I have also contemplated the question, what is the role of culture centered in an Africanist aesthetic in healing people of African descent? In times such as these, it makes sense that people of African descent would pivot to the balm of dance, music, theatre, and visual art of their making to soothe, compel, and empower them to fight the good fight for racial justice one more day. History has shown this. I also agree that, “if there is a space where the potential for the dissemination of the African diaspora’s brilliance exist and remains completely intact, it is that of culture” (Sarr, 2019). Not for the free market exploitation of this profound cultural capital, but for its potential to embolden people of African descent to own responsibility for their creative justice. I wonder, then, what role should people of African descent play in actualising their creative justice? In this context, I define creative justice as people of African descent living creative and expressive lives on their own terms through the intervention of culture about, by, for, and near them. Rejecting the notion that white people can or will liberate people of African descent culturally and choosing their ownership of achieving it is critical for collectively placing people of African descent on the path to healing creative justice.
But, what might people of African descent across the diaspora achieve by uniting their assets, networks, resources, and talents? How might all people of African descent living in different cultural contexts across the Diaspora benefit from a concerted effort made by one global collective to actualise creative justice for all people of African descent?
If such a collective existed, I envision naming it, the African Diasporic Cultural Collective. The collective could jointly tackle such questions as: how can people of African descent (1) enhance the leadership and management of cultural institutions about, by, for, and near them, (2) benefit from their cultural capital, (3) develop more Arts Management programmes across the Diaspora, (4) increase their representation within the global creative and cultural workforce, and finally (5) protect their cultural contributions to humanity through UNESCO’s intangible cultural heritage programme? Through their statements that Black Lives Matter, though what they mean is Black Dollars Matter, some corporations, foundations, and individuals have signalled their philanthropic interest in dismantling anti-Black racism. But, the “about, by, for, and near mantra,” suggests that the collective might seek to sustain itself through Black philanthropy. Given the Fund II Foundation’s focus on cultural conservation and preserving the African American experience, if only we could get Mr. Robert F. Smith’s attention. That would make a good start.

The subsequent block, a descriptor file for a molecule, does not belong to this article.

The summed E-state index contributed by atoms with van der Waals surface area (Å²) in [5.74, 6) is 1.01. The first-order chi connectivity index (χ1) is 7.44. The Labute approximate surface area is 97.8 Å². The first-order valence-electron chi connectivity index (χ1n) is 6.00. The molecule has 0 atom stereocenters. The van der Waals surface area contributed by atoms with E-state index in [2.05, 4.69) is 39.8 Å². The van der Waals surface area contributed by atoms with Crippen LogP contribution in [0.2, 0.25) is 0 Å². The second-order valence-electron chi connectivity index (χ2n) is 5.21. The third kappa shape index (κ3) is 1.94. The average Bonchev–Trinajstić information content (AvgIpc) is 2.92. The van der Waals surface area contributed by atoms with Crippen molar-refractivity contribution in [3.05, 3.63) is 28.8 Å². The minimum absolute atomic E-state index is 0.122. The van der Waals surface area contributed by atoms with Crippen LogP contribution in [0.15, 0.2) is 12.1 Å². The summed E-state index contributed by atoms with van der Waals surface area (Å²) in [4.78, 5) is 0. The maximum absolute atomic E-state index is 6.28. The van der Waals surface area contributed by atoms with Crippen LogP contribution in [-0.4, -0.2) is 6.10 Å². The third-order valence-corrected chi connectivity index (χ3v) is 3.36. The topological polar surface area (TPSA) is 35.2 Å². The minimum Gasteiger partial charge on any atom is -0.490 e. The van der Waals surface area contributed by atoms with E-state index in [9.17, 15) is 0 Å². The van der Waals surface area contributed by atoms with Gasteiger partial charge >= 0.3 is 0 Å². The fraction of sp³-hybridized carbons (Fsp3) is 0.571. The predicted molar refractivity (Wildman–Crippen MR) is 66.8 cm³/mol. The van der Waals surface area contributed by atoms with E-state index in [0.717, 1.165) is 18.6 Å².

Full article can be found in BlackInk new magazine of international voices from across the African and African Caribbean Diaspora and indigenous communities. Featuring over 30 artists, writers, poets, illustrators, photographers and more.
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Antonio C. Cuyler is Director of the MA Program & Associate Professor of Arts Administration at Florida State University. He is internationally recognized for his expertise on internships in Arts Management, as well as his work on access, diversity, equity, inclusion (ADEI), and creative justice issues in the cultural sector.